When Bob and Wendy Liepman – known locally as the San Luis Obispo folk duo Bob and Wendy – first met their future bandmates, they were smitten.

“We started listening to their albums and we loved them immediately,” Bob Liepman said of married singer-songwriters Mark Davis andKaroline Hausted. “We started writing (together) and having dinner at each other’s houses.”

It was only a matter of time before the four decided to form a band that blends ethereal folk-pop with Californian and Scandinavian influences.

Shadlowlands performs Sunday at D'Anbino Vineyard and Cellars in Paso Robles. The band is also slated to play June 20 at Live Oak Music Festival in northern Santa Barbara County, marking its second appearance at the popular outdoor music festival.

The members of Shadowlands can trace their band’s formation to a mutual friend, musicianBrett Perkins.

Hausted met Davis, her future husband, in 2002 in her native Denmark at a songwriting retreat organized by Perkins. The two reconnected eight years later at another Perkins-organized event.

Three and a half years ago, Hausted moved to Los Angeles, where the couple wed.

“After a year, I was telling Mark that I didn’t think I could live there all my life,” she said, so he started searching for other California cities they could call home.

They picked San Luis Obispo “on a whim,” Davis said. “We loved being here … right from the start.”

Perkins introduced the couple to the Liepmans. As luck would have it, they live less than a mile from each other.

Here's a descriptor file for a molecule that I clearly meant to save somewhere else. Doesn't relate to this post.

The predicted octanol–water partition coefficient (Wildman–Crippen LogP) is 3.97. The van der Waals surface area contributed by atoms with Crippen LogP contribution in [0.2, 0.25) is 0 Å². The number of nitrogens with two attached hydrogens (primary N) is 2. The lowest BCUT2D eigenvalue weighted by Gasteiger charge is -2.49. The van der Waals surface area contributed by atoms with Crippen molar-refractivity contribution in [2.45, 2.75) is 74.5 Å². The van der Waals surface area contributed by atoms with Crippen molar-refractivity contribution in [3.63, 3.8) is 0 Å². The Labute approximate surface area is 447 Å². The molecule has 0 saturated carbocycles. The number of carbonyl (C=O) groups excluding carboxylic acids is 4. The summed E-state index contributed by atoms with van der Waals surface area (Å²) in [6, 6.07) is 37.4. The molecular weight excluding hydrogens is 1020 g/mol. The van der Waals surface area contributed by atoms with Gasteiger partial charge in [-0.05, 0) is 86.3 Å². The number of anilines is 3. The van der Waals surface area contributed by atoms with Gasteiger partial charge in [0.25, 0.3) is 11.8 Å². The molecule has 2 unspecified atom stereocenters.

“Once we found them, we said, ‘They’re ours. We’re not going to share them with anybody,’” Bob Liepman joked.

Although the quartet originally toyed with the name The Grownups, they settled on Shadowlands — the title of the haunting first track on their eponymous debut album, which was released Jan. 31.

Wendy Liepman said the name was inspired by the ancient Greek myth of Persephone, who is stolen away from her mother, Demeter, goddess of the harvest, by Hades, god of the underworld.

“Shadowlands is when creativity goes underground,” she explained. “It’s winter and you don’t know if creativity is going to sprout again, but it does.”

All four band members share songwriting duties, with Wendy Liepman and Hausted specializing in lyrics and Davis and Bob Liepman handling arrangements. The two women take turns at the microphone along with Davis.

In addition, Hausted plays piano, keyboard, cymbals, organ and glockenspiel, while Davis plays acoustic and electric guitar and ukulele. They’re joined by Bob Liepman on cello and mandocello.

“I describe it as four kids in a sandbox, but none of us is fighting with each other,” Bob Liepman said.

Davis agreed.

“There’ve been many times when I’ve tried to collaborate with people and it doesn’t really gel,” he said.